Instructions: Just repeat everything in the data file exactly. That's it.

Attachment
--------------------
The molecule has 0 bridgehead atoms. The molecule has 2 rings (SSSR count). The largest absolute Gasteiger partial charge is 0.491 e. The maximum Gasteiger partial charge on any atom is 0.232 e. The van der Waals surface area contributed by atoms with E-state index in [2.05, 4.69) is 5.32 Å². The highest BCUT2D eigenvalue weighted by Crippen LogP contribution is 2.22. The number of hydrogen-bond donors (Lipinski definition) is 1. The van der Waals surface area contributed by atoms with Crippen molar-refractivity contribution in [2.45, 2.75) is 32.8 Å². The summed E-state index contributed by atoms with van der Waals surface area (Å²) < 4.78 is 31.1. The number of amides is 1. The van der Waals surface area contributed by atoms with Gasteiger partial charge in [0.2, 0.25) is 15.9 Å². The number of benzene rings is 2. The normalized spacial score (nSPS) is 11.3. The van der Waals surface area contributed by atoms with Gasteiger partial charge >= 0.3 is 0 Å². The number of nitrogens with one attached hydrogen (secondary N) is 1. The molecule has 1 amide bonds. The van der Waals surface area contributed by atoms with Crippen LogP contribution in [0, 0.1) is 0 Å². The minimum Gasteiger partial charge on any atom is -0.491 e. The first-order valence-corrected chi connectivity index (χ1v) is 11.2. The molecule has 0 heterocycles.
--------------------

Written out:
The molecule has 0 bridgehead atoms. The molecule has 2 rings (SSSR count). The largest absolute Gasteiger partial charge is 0.491 e. The maximum Gasteiger partial charge on any atom is 0.232 e. The van der Waals surface area contributed by atoms with E-state index in [2.05, 4.69) is 5.32 Å². The highest BCUT2D eigenvalue weighted by Crippen LogP contribution is 2.22. The number of hydrogen-bond donors (Lipinski definition) is 1. The van der Waals surface area contributed by atoms with Crippen molar-refractivity contribution in [2.45, 2.75) is 32.8 Å². The summed E-state index contributed by atoms with van der Waals surface area (Å²) < 4.78 is 31.1. The number of amides is 1. The van der Waals surface area contributed by atoms with Gasteiger partial charge in [0.2, 0.25) is 15.9 Å². The number of benzene rings is 2. The normalized spacial score (nSPS) is 11.3. The van der Waals surface area contributed by atoms with Gasteiger partial charge >= 0.3 is 0 Å². The number of nitrogens with one attached hydrogen (secondary N) is 1. The molecule has 1 amide bonds. The van der Waals surface area contributed by atoms with Crippen LogP contribution in [0, 0.1) is 0 Å². The minimum Gasteiger partial charge on any atom is -0.491 e. The first-order valence-corrected chi connectivity index (χ1v) is 11.2. The molecule has 0 heterocycles.